Privacy and court records – Committee seeks public input
This op-ed appeared May 31 in the Tampa Tribune, St. Petersburg Times, Ft. Lauderdale Sun-Sentinel and other Florida newspapers.
By: Jon Mills
Jon Mills is Dean Emeritus of the University of Florida Levin College of Law, Professor of Law, Director of the Center for Governmental Responsibility, and served as Dean from 1999 to 2003. He was Speaker of the Florida House (1987-88).
As anyone who has followed recent news stories knows, the Internet has created a major clash between fundamental democratic values of open government and personal privacy – a clash only enhanced by its capacity to make information in Miami instantly available in Tokyo.
One view of the Internet’s impact was expressed by Scott McNealy, CEO of Sun Microsystems. He said, “You have zero privacy anyway, get over it.”
Many Floridians do not accept that response. For over a year, a Florida Supreme Court committee has sought to come up with a better answer in one very important area: Internet availability of public court records.
We have some initial recommendations. Now, we want to know what you think.
How do we balance the competing values of privacy and openness? The Internet makes possible greater openness, so indispensable to good government, and allows for greater convenience in accessing government services, including court records. However, such technology also places the privacy of Floridians at risk.
Should you be able to read court records over the Internet, avoiding trips to the courthouse and copy charges through use of the same technologies already widely deployed by banks, online retailers and private sector institutions?
Should others be able to access court records about your cases? Should government be allowed to take personal information from you, then give or sell that information to commercial data companies that compile detailed portfolios about consumers?
The issue of privacy of information has gotten a lot of attention recently. In February, ChoicePoint, Inc., the nation’s largest dealer of personal information, revealed that it sold the information portfolios of 145,000 people to a group of alleged identity thieves.
Over 10,000 Floridians were among those whose information was divulged. You may be one.
Many Floridians were shocked to learn detailed dossiers had been created about them. What everyone learned from the ChoicePoint debacle, and the Bank of America, Lexis-Nexis, and Time-Life revelations that followed, is that we are not protected. Technology and commerce are outpacing the law and public policy.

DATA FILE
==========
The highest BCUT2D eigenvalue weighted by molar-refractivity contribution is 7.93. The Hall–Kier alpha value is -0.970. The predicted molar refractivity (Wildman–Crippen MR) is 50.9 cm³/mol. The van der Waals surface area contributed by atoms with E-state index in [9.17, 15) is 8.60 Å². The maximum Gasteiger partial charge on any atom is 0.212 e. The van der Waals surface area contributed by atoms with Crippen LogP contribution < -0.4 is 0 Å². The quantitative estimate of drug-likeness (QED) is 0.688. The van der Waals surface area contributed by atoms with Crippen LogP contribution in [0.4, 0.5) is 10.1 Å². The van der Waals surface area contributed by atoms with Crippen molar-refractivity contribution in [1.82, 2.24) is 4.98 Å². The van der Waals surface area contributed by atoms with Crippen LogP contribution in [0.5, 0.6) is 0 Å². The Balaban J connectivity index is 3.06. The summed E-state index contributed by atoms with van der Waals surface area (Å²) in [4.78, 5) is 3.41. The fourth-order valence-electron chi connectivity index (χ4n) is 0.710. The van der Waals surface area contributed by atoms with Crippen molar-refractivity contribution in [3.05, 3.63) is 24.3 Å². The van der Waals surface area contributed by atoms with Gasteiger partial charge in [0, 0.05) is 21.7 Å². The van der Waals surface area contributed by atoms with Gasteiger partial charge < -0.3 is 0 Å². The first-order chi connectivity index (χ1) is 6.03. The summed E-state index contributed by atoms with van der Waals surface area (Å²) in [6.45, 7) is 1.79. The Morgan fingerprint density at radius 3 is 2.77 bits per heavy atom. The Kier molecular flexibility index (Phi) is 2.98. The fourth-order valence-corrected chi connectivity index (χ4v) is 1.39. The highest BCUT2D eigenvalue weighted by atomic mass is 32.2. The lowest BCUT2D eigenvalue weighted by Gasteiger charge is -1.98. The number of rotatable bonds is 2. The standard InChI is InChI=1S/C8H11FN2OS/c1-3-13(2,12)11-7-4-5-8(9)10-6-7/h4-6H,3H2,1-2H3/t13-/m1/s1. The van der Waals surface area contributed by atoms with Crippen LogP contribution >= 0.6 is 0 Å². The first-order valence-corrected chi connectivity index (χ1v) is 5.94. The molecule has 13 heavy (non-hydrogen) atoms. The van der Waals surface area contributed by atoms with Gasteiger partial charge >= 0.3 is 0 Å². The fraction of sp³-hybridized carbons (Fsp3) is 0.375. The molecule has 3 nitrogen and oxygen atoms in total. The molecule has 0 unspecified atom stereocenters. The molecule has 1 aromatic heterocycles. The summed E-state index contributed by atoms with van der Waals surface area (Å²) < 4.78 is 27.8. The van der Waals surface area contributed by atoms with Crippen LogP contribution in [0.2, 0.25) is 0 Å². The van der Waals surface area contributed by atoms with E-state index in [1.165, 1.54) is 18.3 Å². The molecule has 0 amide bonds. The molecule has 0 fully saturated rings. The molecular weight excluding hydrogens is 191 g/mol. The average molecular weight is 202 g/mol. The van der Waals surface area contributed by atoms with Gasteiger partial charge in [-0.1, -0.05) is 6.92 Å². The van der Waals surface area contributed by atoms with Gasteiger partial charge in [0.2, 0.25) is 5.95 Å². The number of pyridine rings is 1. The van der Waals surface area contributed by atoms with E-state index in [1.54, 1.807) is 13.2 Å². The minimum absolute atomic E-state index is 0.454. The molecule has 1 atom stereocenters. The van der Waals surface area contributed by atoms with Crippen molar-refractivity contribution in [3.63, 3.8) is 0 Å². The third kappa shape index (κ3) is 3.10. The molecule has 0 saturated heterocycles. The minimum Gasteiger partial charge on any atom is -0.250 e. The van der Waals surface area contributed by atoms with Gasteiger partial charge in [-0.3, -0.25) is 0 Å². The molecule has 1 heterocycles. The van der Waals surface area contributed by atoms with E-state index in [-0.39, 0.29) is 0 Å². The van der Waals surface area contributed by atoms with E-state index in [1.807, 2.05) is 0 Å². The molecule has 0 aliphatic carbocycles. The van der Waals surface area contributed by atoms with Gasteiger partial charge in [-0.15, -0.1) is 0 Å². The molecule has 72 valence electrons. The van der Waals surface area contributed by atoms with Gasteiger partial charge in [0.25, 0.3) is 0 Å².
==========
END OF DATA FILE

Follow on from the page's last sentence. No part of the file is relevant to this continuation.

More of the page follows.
Government files are also a prime source of information collected by companies like ChoicePoint. State and local agencies and courts collect a wide range of information in the process of providing government services, from drivers’ licenses to building permits to probate of estates. Most of this information is open, and new information technologies make it possible for private entities to acquire it at little or no cost.
Florida’s reputation for open government is well deserved. We are the Sunshine State, not just because of our climate, but because of our abiding commitment to open government, codified in the Sunshine Amendment to the Florida Constitution.
Open records facilitate transparency in government. Transparency supports accountability in decision-making. Accountability improves responsiveness and performance.
Access to court records allows us all to decide for ourselves whether judges are administering justice fairly and consistent with the law. That public right distinguishes us from many other court systems in the world. To be sure, the constitution does not require electronic access to records, only that access be provided at the courthouse, but electronic access clearly would advance the cause of open government.
The Committee on Privacy and Court Records recognizes the great value in open government, and so plans to recommend that appropriate court records be accessible on the Internet. But the matter is far from closed. Here’s where we are now:
- A majority of the Committee supports a recommendation to publish non-confidential court records to the Internet. Some members strongly disagree.
- There is unanimity that this openness be balanced with a cautious set policies designed to protect privacy.
- Before records can be released electronically a number of precautionary measures must be taken by lawyers, clerks of court and judges to protect confidential information and to prevent unnecessary information from coming into court files to begin with.
- The Committee also proposes that, at least for now, records in juvenile, family and probate cases should not be released in electronic form.
Florida is an open state but also a state that recognizes privacy rights in our Constitution. The Committee’s proposals are an effort to strike a balance.
The Committee also recognizes that the problem of information privacy extends far beyond policies about court records. The legislative branches of state and federal government – the Florida Legislature and the United State Congress – have significant power to protect citizens and to set limits on the commercial exchange of personal information.
If citizens agree or disagree, they must make their voices heard.
The draft report and recommendations are available at the Florida Supreme Court Website at www.flcourts.org. Residents who care about the issues of open government and informational privacy may read the report, then provide input directly to the Committee before it finalizes its work. We encourage public comments through June 3, but will accept any comments until the report is finalized. As Chair of the Committee I urge anyone to comment, and I assure you we will consider all input seriously.
Aaron Hoover, email@example.com, 352-392-0186